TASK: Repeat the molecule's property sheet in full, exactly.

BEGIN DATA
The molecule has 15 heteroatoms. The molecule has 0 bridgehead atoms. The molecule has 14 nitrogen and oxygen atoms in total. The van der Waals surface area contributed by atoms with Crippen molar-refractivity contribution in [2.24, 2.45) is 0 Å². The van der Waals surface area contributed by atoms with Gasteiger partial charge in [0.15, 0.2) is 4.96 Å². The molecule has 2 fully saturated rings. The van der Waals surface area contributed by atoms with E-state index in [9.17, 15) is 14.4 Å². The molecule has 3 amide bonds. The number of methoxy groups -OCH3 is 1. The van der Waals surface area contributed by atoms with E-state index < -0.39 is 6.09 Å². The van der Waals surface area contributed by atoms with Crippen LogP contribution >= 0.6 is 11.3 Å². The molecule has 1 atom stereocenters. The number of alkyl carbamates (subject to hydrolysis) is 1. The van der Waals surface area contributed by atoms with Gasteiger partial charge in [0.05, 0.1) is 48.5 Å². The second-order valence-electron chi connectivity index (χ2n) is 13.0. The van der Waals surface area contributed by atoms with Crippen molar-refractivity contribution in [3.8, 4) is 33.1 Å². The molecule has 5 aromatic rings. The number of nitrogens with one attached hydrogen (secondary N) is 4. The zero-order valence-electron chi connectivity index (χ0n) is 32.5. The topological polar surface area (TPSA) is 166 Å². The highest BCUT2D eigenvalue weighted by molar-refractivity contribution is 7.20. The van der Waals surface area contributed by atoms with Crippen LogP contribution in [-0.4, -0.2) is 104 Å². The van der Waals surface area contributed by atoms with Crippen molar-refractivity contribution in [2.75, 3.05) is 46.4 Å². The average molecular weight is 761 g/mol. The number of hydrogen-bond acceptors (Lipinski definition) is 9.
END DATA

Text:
The molecule has 15 heteroatoms. The molecule has 0 bridgehead atoms. The molecule has 14 nitrogen and oxygen atoms in total. The van der Waals surface area contributed by atoms with Crippen molar-refractivity contribution in [2.24, 2.45) is 0 Å². The van der Waals surface area contributed by atoms with Gasteiger partial charge in [0.15, 0.2) is 4.96 Å². The molecule has 2 fully saturated rings. The van der Waals surface area contributed by atoms with E-state index in [9.17, 15) is 14.4 Å². The molecule has 3 amide bonds. The number of methoxy groups -OCH3 is 1. The van der Waals surface area contributed by atoms with E-state index < -0.39 is 6.09 Å². The van der Waals surface area contributed by atoms with Crippen LogP contribution >= 0.6 is 11.3 Å². The molecule has 1 atom stereocenters. The number of alkyl carbamates (subject to hydrolysis) is 1. The van der Waals surface area contributed by atoms with Gasteiger partial charge in [0.05, 0.1) is 48.5 Å². The second-order valence-electron chi connectivity index (χ2n) is 13.0. The van der Waals surface area contributed by atoms with Crippen molar-refractivity contribution in [3.8, 4) is 33.1 Å². The molecule has 5 aromatic rings. The number of nitrogens with one attached hydrogen (secondary N) is 4. The zero-order valence-electron chi connectivity index (χ0n) is 32.5. The topological polar surface area (TPSA) is 166 Å². The highest BCUT2D eigenvalue weighted by molar-refractivity contribution is 7.20. The van der Waals surface area contributed by atoms with Crippen LogP contribution in [-0.4, -0.2) is 104 Å². The van der Waals surface area contributed by atoms with Crippen molar-refractivity contribution in [2.75, 3.05) is 46.4 Å². The average molecular weight is 761 g/mol. The number of hydrogen-bond acceptors (Lipinski definition) is 9.